The First U.S. Supreme Court Case

to endorse what we would now call a “substantive” interpretation of the Due Process Clause was not, as is commonly held, Dred Scott v. Sanford, but rather Bloomer v. McQuewan several years earlier.

Here’s the key language:

it can hardly be maintained that Congress could lawfully deprive a citizen of the use of his property after he had purchased the absolute and unlimited right from the inventor, and when that property was no longer held under the protection and control of the general government, but under the protection of the state, and on that account subject to state taxation.

The 5th Amendment to the Constitution of the United States declares that no person shall be deprived of life, liberty, or property without due process of law.

The right to construct and use these planing machines had been purchased and paid for without any limitation as to the time for which they were to be used. They were the property of the respondents. Their only value consists in their use. And a special act of Congress, passed afterwards, depriving the appellees of the right to use them certainly could not be regarded as due process of law.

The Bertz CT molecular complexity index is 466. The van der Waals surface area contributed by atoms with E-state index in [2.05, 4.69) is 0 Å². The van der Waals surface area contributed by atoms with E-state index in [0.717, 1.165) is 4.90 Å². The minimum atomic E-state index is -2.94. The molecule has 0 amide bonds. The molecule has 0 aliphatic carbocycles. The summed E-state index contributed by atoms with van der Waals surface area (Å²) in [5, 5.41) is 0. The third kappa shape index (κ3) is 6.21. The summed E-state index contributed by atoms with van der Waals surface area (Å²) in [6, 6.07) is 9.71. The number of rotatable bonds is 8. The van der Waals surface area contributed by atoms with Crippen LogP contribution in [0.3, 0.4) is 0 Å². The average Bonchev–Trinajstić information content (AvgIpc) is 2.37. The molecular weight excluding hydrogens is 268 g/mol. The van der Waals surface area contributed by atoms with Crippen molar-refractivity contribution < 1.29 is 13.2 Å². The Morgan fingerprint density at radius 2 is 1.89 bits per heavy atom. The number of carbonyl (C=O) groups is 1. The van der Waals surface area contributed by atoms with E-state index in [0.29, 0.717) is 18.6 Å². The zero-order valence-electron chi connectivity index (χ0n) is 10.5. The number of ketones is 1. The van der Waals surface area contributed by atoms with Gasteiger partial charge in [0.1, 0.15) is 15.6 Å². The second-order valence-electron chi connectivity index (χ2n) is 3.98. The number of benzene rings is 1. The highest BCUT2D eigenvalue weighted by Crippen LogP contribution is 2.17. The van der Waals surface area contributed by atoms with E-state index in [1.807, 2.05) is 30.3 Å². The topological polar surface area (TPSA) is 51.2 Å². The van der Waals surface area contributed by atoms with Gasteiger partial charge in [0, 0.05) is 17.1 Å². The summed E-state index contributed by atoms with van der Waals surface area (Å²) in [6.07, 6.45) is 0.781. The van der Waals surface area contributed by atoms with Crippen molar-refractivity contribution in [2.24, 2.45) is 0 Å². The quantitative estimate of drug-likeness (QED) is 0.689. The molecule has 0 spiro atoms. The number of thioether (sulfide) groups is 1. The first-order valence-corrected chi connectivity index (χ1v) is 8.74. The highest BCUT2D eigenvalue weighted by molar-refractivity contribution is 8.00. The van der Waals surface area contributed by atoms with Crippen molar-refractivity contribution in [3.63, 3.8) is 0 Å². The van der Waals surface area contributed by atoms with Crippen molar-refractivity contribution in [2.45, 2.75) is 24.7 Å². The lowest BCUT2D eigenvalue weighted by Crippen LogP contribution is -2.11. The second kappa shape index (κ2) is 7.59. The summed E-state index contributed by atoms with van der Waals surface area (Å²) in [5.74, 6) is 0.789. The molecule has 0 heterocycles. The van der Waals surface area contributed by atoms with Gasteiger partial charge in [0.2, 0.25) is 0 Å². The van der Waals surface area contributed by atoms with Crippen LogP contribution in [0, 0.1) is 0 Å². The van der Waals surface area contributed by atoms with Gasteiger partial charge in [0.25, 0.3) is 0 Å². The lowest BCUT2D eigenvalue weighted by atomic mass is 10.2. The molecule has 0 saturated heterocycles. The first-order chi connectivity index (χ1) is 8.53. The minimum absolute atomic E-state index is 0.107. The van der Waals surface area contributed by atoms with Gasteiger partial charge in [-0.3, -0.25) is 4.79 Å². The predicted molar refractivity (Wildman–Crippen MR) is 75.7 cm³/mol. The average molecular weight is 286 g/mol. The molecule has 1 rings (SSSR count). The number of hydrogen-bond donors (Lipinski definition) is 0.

Note the Court’s reliance on due process, even though the more specific language of the Takings Clause was available to it.

The Court’s statement must be counted as dicta, however, because it went on to state that “we forbear to pursue this inquiry, because we are of opinion that this special act of Congress does not and was not intended to interfere with rights of property before acquired.” Nevertheless, the assertion that the origins of substantive due process in the Supreme Court lie solely in Dred Scott, and somehow SDP must have derived from pro-slavery sentiment, is incorrect. (Not to mention the fact that abolitionists were at least as likely as pro-slavery forces to appeal to “substantive due process”, in the former case to support the liberty rights of slaves, especially slaves, like Scott, taken into federal territory).

UPDATE: Arguably, the due process point in Scott was also dicta, because the Court held that Scott, as a person of African descent, had no standing to sue in federal court. And I should have noted that this post was inspired by Tim Sandefur’s post below, discussing myths regarding “substantive due process”–itself an anachronism because no one in the 1850s, or indeed until the 1930s, would have been familiar with the phrase.